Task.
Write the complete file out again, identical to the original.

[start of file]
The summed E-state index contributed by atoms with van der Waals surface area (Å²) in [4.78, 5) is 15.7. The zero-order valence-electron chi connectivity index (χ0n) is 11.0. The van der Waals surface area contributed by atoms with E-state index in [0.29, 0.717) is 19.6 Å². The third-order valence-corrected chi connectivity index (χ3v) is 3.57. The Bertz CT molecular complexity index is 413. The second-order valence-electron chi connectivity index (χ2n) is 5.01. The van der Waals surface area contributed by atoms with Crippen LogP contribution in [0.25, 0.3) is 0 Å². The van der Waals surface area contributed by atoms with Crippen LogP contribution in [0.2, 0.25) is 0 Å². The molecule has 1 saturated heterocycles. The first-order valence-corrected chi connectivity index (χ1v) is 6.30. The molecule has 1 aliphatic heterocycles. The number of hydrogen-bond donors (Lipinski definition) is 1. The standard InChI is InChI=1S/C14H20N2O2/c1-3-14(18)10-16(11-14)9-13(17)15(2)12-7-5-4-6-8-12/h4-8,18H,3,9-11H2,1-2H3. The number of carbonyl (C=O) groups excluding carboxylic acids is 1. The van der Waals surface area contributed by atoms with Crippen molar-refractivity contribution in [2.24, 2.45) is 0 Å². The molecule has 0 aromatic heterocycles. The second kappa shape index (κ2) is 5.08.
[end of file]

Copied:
The summed E-state index contributed by atoms with van der Waals surface area (Å²) in [4.78, 5) is 15.7. The zero-order valence-electron chi connectivity index (χ0n) is 11.0. The van der Waals surface area contributed by atoms with E-state index in [0.29, 0.717) is 19.6 Å². The third-order valence-corrected chi connectivity index (χ3v) is 3.57. The Bertz CT molecular complexity index is 413. The second-order valence-electron chi connectivity index (χ2n) is 5.01. The van der Waals surface area contributed by atoms with Crippen LogP contribution in [0.25, 0.3) is 0 Å². The van der Waals surface area contributed by atoms with Crippen LogP contribution in [0.2, 0.25) is 0 Å². The molecule has 1 saturated heterocycles. The first-order valence-corrected chi connectivity index (χ1v) is 6.30. The molecule has 1 aliphatic heterocycles. The number of hydrogen-bond donors (Lipinski definition) is 1. The standard InChI is InChI=1S/C14H20N2O2/c1-3-14(18)10-16(11-14)9-13(17)15(2)12-7-5-4-6-8-12/h4-8,18H,3,9-11H2,1-2H3. The number of carbonyl (C=O) groups excluding carboxylic acids is 1. The van der Waals surface area contributed by atoms with Crippen molar-refractivity contribution in [2.24, 2.45) is 0 Å². The molecule has 0 aromatic heterocycles. The second kappa shape index (κ2) is 5.08.